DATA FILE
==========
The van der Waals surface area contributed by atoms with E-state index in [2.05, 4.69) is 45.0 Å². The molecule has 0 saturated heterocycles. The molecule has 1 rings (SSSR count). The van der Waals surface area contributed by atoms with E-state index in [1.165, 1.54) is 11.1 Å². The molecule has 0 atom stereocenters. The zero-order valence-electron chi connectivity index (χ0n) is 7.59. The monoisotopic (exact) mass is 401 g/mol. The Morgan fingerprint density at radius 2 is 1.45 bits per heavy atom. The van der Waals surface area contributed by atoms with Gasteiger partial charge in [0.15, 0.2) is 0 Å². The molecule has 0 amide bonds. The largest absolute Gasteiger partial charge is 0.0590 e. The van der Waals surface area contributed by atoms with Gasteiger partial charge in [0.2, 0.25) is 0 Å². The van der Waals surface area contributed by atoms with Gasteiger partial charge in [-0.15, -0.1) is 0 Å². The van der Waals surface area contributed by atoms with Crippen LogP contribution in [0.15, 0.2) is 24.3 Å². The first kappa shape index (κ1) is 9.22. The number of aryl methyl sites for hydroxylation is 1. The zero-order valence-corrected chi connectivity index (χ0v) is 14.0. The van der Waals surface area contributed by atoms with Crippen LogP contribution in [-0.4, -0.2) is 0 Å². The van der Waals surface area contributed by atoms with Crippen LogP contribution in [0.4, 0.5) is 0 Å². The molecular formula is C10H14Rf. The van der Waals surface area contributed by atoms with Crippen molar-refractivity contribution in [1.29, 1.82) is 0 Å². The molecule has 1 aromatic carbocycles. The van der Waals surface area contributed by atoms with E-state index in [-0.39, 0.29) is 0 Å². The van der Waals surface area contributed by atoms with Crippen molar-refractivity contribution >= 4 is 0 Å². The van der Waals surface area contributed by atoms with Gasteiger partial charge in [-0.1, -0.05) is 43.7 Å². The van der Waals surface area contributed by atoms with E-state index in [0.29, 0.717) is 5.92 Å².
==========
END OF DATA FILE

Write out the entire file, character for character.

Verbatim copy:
The van der Waals surface area contributed by atoms with E-state index in [2.05, 4.69) is 45.0 Å². The molecule has 0 saturated heterocycles. The molecule has 1 rings (SSSR count). The van der Waals surface area contributed by atoms with E-state index in [1.165, 1.54) is 11.1 Å². The molecule has 0 atom stereocenters. The zero-order valence-electron chi connectivity index (χ0n) is 7.59. The monoisotopic (exact) mass is 401 g/mol. The Morgan fingerprint density at radius 2 is 1.45 bits per heavy atom. The van der Waals surface area contributed by atoms with Gasteiger partial charge in [0.15, 0.2) is 0 Å². The molecule has 0 amide bonds. The largest absolute Gasteiger partial charge is 0.0590 e. The van der Waals surface area contributed by atoms with Gasteiger partial charge in [0.2, 0.25) is 0 Å². The van der Waals surface area contributed by atoms with Gasteiger partial charge in [-0.15, -0.1) is 0 Å². The van der Waals surface area contributed by atoms with Crippen LogP contribution in [0.15, 0.2) is 24.3 Å². The first kappa shape index (κ1) is 9.22. The number of aryl methyl sites for hydroxylation is 1. The zero-order valence-corrected chi connectivity index (χ0v) is 14.0. The van der Waals surface area contributed by atoms with Crippen LogP contribution in [-0.4, -0.2) is 0 Å². The van der Waals surface area contributed by atoms with Crippen LogP contribution in [0.4, 0.5) is 0 Å². The molecular formula is C10H14Rf. The van der Waals surface area contributed by atoms with Crippen molar-refractivity contribution in [1.29, 1.82) is 0 Å². The molecule has 1 aromatic carbocycles. The van der Waals surface area contributed by atoms with E-state index in [-0.39, 0.29) is 0 Å². The van der Waals surface area contributed by atoms with Crippen molar-refractivity contribution >= 4 is 0 Å². The van der Waals surface area contributed by atoms with Gasteiger partial charge in [-0.1, -0.05) is 43.7 Å². The van der Waals surface area contributed by atoms with E-state index in [0.29, 0.717) is 5.92 Å².